A Case Summary of Jantzen Estate v TD Life Insurance Company

Written by: Zachary A. Fischer


The Saskatchewan Court of Appeal recently released its decision in Jantzen Estate v TD Life Insurance Company dismissing an appeal over the refusal to payout insurance policies after the policy holder’s death. The case centered on whether the insurance companies (TD and Canada Life) could properly deny coverage to Mr. Jantzen’s estate after he died by overdose. The basis for the denial of coverage was that the policies contained exclusion clauses denying benefit where the policy holder’s death was related to criminal activity. Specifically, when the death was a result of, or occurred while committing a criminal offence.

Lower Court Rejects Estate’s Claim

Joshua Jantzen died in 2018. His death was ruled an accidental overdose caused by cocaine and alcohol.[2] At the time of his death, Mr. Jantzen had debts with TD, a mortgage and a Line of Credit. Those loans were both insured. After his death, Mr. Jantzen’s estate attempted to collect payment under the insurance coverage, however, the insurers denied that coverage. The denial came from exclusionary clauses in the policies that stated payment would not be made when death was a result of or while committing a criminal offence.[3]

The estate commenced an action to collect the coverage owed. The case was decided by way of summary judgement with the Court hearing the matter siding with the insurers and dismissing the action. The court broke down the exclusionary clauses into multiple circumstances where coverage could be denied. The two main ones being where the death was a result of committing the criminal offence and where the death occurred while committing the criminal offence.[4] These were termed the “Result Exclusion” and the “While Exclusion”.

Regarding Result Exclusion, the Court noted that possession of cocaine did not inevitably lead to ingestion. Therefore, it could not be said Mr. Jantzen died as a result of possessing cocaine (the criminal offence) and the exclusionary clause could not then apply in that respect.[5] However, with respect to While Exclusion, the Court found that because Mr. Jantzen had cocaine on him when he died, he was committing the criminal act of possession under s. 4(1) of the Controlled Drugs and Substances Act.[6] Even if only trace amounts were found.[7] Thus, by committing the crime of possession while he died, the exclusion clauses applied. This was enough to dispose of the claim.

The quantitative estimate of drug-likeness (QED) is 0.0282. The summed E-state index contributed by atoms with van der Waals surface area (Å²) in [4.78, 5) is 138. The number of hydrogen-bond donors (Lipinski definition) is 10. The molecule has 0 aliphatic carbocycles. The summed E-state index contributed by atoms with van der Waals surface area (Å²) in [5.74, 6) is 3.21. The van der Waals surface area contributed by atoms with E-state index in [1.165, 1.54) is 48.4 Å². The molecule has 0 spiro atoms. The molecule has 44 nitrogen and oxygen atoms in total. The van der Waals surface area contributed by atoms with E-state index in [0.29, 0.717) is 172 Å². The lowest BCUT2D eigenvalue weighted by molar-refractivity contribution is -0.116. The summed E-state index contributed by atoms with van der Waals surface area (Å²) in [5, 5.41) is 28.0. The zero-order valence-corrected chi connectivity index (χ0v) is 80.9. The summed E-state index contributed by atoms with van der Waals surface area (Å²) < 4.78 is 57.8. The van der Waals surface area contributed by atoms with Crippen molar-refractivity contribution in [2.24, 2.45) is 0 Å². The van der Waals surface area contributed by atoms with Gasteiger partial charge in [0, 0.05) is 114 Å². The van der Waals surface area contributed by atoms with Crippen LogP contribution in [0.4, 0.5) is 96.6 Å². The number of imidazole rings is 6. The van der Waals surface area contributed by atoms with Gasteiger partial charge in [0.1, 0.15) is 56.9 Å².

Court of Appeal Agrees but for Opposite Reasons

The Estate’s appeal centred on whether the Court erred in interpreting the application of the exclusionary clauses and whether payment was properly denied. The Saskatchewan Court of Appeal specifically looked at the application of the Result Exclusion and the While Exclusion. Their decision agreed with the judge in result but for different reasons.

In looking at whether the While Exclusion applied, the Appellate Court looked at if the clauses applied simply because of the presence of a criminal offence at the time of death. The Appellate Court found that the mere coincidence of a crime taking place and an insured’s death is not enough for the exclusionary clauses to apply.[8] While the time of death and commission of a crime must coincide there must also be some other nexus linking the two events. Therefore, the judge erred in finding that because Mr. Jantzen died with trace amounts of cocaine on him, coverage could properly be denied.[9] However, the Appellate Court decided to leave for another day what else would be required for the While Exclusion to apply as they could dispose of this appeal based on the Result Exclusion alone.

In assessing the application of the Result Exclusion, the Appellate Court found that the judge did not properly interpret that part of the clauses. The judge’s conclusion, that because ingestion was not a crime then it could not be said that Mr. Jantzen died from his possession of cocaine, was too restrictive.[10] The Appellate Court ruled that the correct approach was to use a “but for” analysis. Therefore, but for the fact that he possessed cocaine, Mr. Jantzen could not have consumed it and overdosed. It did not matter if he intended to overdose or not. What was required was a causal connection between the crime and death.[11] Since that causal connection was made out in this case then the exclusionary clauses applied, and the insurer denied the covered properly. The Appellate Court did note that there is likely a point where the causal connection becomes too distant for an exclusionary clause to apply, however, they declined to address that question in this case.[12]

Application of the Ruling Going Forward

Insurance companies and lawyers will have an interest in the outcome of this case. While a Saskatchewan Court of Appeal ruling is binding in that province, its unanimous ruling could be persuasive for Courts in other jurisdictions. This ruling affirms the circumstances under which an insurer could deny coverage under exclusionary clauses in cases where criminal activity is involved. This decision has also broken down the application of those clauses for courts and other interested parties to better understand their operation. However, the ruling appears to leave some questions unanswered. First, what requirements or nexus (besides a temporal one) must exist for the While Exclusion to apply? And second, when does the causal link between a crime and the death of an insured become too remote for the Result Exclusion to apply?


[1] Jantzen Estate v TD Life Insurance Company, 2023 SKCA 76 [Jantzen].

[2] Ibid at para 7.

[3] Ibid at para 9.

[4] Ibid at para 11.

[5] Ibid at para 16.

[6] Controlled Drugs and Substances Act, SC 1996, c 19, s 4(1).

[7] Jantzen, supra note 1 at paras 13 &14.

[8] Ibid at para 48.

[9] Ibid at para 56.

[10] Ibid at paras 65-67.

[11] Ibid at para 66 & 68.

[12] Ibid at para 75.